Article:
National Marine Fisheries Service (NMFS), National Oceanic and Atmospheric Administration, Commerce.
Notice of 90-day petition finding; request for information.
We, NMFS, announce a 90-day finding on a petition to list the Kennebec River population of anadromous Atlantic salmon (Salmo salar) as endangered under the Endangered Species Act (ESA) of 1973, as amended. We find that the petition presents substantial scientific or commercial information indicating that the petitioned action may be warranted. This normally initiates a formal status review, but as described below under Summary of Previous ESA Actions, in this case, we and the U.S. Fish and Wildlife Service (USFWS) had already initiated a status review of this and other populations, resulting in NMFS' announcement of the completed status review report on September 22, 2006.
The finding announced in this document was made on November 14, 2006.Start Further Info
FOR FURTHER INFORMATION CONTACT:
Mary Colligan, NMFS Northeast Region, 978-281-9116; or Marta Nammack, NMFS Office of Protected Resources, 301-713-1401, ext. 180.End Further Info End Preamble Start Supplemental Information
Section 4(b)(3)(A) of the ESA requires that we make a finding on whether a petition to list, delist, or reclassify a species presents substantial information to indicate that the petitioned action may be warranted. To the maximum extent practicable, this finding is to be made within 90 days of receipt of the petition, and the finding is to be published promptly in the Federal Register.
In determining whether a petition contains substantial information, we take into account information submitted with and referenced in the petition and all other information readily available in our files. We do not conduct additional research at this point, nor do we subject the petition to critical review. Our ESA implementing regulations at 50 CFR 424.14(b)(1) define “substantial information” as the amount of information that would lead a reasonable person to believe that the measure proposed in the petition may be warranted. If the petition is found to present such information, the Secretary of Commerce (Secretary) must conduct a status review of the involved species. In making a finding on a petition to list a species, the Secretary must consider whether such a petition (i) clearly indicates the administrative measure recommended and gives the scientific and any common name of the species involved; (ii) contains detailed narrative justification for the recommended measure, describing, based on available information, past and present numbers and distribution of the species involved and any threats faced by the species; (iii) provides information regarding the status of the species over all or a significant portion of its range; and (iv) is accompanied by the appropriate supporting documentation in the form of bibliographic references, reprints of pertinent publications, copies of reports or letters from authorities, and maps (50 CFR 424.14(b)(2)).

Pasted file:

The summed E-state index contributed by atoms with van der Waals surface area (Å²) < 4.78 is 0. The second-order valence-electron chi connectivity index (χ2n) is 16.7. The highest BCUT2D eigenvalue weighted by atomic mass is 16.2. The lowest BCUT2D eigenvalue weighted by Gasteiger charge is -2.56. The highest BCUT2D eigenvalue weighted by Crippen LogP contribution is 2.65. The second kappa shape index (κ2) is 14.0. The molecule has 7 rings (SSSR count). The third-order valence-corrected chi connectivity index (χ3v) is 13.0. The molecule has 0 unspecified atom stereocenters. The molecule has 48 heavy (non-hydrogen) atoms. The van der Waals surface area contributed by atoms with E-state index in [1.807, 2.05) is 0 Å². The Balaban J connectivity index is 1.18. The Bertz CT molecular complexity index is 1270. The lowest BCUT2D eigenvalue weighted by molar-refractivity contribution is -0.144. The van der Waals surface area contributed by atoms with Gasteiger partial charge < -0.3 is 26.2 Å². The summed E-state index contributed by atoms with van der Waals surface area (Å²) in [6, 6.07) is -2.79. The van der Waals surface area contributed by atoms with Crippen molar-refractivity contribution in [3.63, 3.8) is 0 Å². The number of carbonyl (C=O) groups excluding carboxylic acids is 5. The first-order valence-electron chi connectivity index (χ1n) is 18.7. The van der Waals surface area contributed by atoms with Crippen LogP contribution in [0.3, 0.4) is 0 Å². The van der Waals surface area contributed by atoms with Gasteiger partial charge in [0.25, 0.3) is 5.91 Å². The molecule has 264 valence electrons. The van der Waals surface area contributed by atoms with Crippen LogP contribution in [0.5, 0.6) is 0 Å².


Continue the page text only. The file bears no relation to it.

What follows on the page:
In a petition submitted on May 11, 2005, Timothy Watts, Douglas Watts, Ed Friedman, and Kathleen McGee requested that we and the USFWS declare the Kennebec River population of anadromous Atlantic salmon endangered under the ESA and presented the following three main areas of evidence to support their request: (1) historic information on the presence of Atlantic salmon; (2) information on other native migratory fish populations in the Kennebec; and (3) microsatellite DNA analysis of Atlantic salmon in the Kennebec. It is the petitioners' contention that historic observations of Kennebec River Atlantic salmon from the 18th century to the present demonstrate that there was no period in the 19th and 20th centuries during which Atlantic salmon were absent from the Kennebec River. The petition states that populations of native migratory fish species have also persisted in the Kennebec despite being subjected to the same environmental pressures as Atlantic salmon. The petition also contends that microsatellite DNA analysis of tissue samples from 180 wild Atlantic salmon captured in the Kennebec River by the USFWS from 1994 to the present show that wild Kennebec River salmon are Start Printed Page 66299genetically distinct from other hatchery and wild populations of Atlantic salmon in Maine.